Monday, July 25, 2016

The Long Crawl-back, Part II: I helped re-write NY State resolution honoring my father

Via veteran reporter Ben Kaufman's media column in the June 8, 2016 Cincinnati CityBeat, the Queen City's longtime newsweekly:
A recent Cincinnati Enquirer story went global, aided and abetted by the Associated Press. It was perfect click bait. The story said that at 96, Cincinnatian Henry Heimlich used his Maneuver for the first time to save a life (of a purported choking victim, 87-year-old Patty Ris, at the Deupree House senior residence*).
...After Peter Heimlich alerted The Enquirer and others to a similar claim (his father had made) years ago, the paper backed away from the novelty. It assigned a second reporter to redo the story, adding and explaining doubts about the “first” in the longest crawl-back I can remember.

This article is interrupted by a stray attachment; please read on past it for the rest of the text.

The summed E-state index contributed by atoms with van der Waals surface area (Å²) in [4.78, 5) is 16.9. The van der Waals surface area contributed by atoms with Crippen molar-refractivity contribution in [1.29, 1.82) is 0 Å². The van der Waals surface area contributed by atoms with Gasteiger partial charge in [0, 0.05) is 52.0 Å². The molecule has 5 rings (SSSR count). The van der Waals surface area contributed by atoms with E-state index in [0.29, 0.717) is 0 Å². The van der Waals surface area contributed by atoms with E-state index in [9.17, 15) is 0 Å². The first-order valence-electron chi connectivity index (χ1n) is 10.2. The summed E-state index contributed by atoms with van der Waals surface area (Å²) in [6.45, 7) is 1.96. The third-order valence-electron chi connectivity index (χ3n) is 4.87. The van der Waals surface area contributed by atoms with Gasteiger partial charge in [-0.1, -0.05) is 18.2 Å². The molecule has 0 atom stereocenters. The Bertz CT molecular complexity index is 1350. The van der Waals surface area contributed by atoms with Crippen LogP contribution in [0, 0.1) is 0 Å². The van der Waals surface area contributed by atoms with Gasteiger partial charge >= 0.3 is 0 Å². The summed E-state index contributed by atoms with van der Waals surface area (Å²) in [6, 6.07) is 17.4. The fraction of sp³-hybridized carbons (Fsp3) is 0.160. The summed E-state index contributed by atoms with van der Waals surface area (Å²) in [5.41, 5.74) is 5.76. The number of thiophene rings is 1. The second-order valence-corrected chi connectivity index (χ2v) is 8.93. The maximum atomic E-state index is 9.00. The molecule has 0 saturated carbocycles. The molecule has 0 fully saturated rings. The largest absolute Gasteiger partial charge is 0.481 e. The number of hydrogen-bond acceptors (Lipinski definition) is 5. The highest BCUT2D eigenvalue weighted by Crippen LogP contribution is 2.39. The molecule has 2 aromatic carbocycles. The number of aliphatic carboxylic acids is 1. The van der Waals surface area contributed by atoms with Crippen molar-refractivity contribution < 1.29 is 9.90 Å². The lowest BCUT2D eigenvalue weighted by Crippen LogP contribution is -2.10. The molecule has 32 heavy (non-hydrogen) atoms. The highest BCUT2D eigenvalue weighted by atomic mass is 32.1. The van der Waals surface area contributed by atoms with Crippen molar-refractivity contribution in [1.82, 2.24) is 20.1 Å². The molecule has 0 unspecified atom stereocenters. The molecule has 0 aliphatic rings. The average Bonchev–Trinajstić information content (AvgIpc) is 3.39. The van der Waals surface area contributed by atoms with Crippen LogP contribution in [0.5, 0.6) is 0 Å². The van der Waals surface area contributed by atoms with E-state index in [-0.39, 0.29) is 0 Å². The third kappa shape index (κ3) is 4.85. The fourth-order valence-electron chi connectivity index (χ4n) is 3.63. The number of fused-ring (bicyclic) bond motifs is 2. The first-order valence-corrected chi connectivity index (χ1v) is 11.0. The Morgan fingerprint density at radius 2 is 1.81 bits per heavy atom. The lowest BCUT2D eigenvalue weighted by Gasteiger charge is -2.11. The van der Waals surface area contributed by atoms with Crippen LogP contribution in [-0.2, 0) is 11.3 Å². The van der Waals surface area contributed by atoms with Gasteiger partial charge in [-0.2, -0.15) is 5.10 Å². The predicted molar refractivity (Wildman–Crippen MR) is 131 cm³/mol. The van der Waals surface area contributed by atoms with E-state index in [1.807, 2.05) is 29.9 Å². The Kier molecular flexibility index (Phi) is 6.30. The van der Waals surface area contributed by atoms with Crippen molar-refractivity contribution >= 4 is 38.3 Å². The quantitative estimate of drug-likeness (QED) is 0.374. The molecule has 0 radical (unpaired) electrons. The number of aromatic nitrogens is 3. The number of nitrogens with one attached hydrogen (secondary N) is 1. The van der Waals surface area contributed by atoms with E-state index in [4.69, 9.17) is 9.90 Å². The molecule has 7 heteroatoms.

Peter Heimlich told me that in addition to The Enquirer and AP, “these are some of the news outlets I filed corrections requests with last week: CNN, NBC News, The New York Daily News, and WCPO-TV. At this writing, none have corrected the errors.”
This is the second part of a series about my corrections requests regarding the lie my father told reporters. Those reports triggered the N.Y. State resolution -- and the original version included his lie  -- hence this item.

* Reporters at McKnight's and Slate have questioned the veracity of the Deupree House story. So have I.

#####

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Honorific resolutions introduced by elected officials on behalf of prominent individuals or organizations can boomerang.